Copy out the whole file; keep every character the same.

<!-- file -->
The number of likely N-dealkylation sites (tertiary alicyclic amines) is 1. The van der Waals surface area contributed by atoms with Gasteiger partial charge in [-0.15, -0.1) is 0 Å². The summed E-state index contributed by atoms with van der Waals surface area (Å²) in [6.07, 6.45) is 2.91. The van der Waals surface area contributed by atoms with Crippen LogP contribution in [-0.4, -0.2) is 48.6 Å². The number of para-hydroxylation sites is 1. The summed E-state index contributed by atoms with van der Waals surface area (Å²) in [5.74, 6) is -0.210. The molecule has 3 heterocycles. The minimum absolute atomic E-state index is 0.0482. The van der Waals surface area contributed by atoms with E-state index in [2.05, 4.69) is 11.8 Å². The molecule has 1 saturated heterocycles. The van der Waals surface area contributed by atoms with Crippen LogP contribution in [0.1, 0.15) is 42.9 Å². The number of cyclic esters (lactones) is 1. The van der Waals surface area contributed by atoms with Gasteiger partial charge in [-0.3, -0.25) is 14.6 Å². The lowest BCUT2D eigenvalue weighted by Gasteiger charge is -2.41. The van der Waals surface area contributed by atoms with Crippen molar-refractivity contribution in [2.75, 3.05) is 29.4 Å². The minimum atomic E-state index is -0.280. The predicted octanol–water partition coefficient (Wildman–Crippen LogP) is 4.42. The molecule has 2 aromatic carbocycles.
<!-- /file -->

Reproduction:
The number of likely N-dealkylation sites (tertiary alicyclic amines) is 1. The van der Waals surface area contributed by atoms with Gasteiger partial charge in [-0.15, -0.1) is 0 Å². The summed E-state index contributed by atoms with van der Waals surface area (Å²) in [6.07, 6.45) is 2.91. The van der Waals surface area contributed by atoms with Crippen LogP contribution in [-0.4, -0.2) is 48.6 Å². The number of para-hydroxylation sites is 1. The summed E-state index contributed by atoms with van der Waals surface area (Å²) in [5.74, 6) is -0.210. The molecule has 3 heterocycles. The minimum absolute atomic E-state index is 0.0482. The van der Waals surface area contributed by atoms with E-state index in [2.05, 4.69) is 11.8 Å². The molecule has 1 saturated heterocycles. The van der Waals surface area contributed by atoms with Crippen LogP contribution in [0.1, 0.15) is 42.9 Å². The number of cyclic esters (lactones) is 1. The van der Waals surface area contributed by atoms with Gasteiger partial charge in [-0.3, -0.25) is 14.6 Å². The lowest BCUT2D eigenvalue weighted by Gasteiger charge is -2.41. The van der Waals surface area contributed by atoms with Crippen molar-refractivity contribution in [2.75, 3.05) is 29.4 Å². The minimum atomic E-state index is -0.280. The predicted octanol–water partition coefficient (Wildman–Crippen LogP) is 4.42. The molecule has 2 aromatic carbocycles.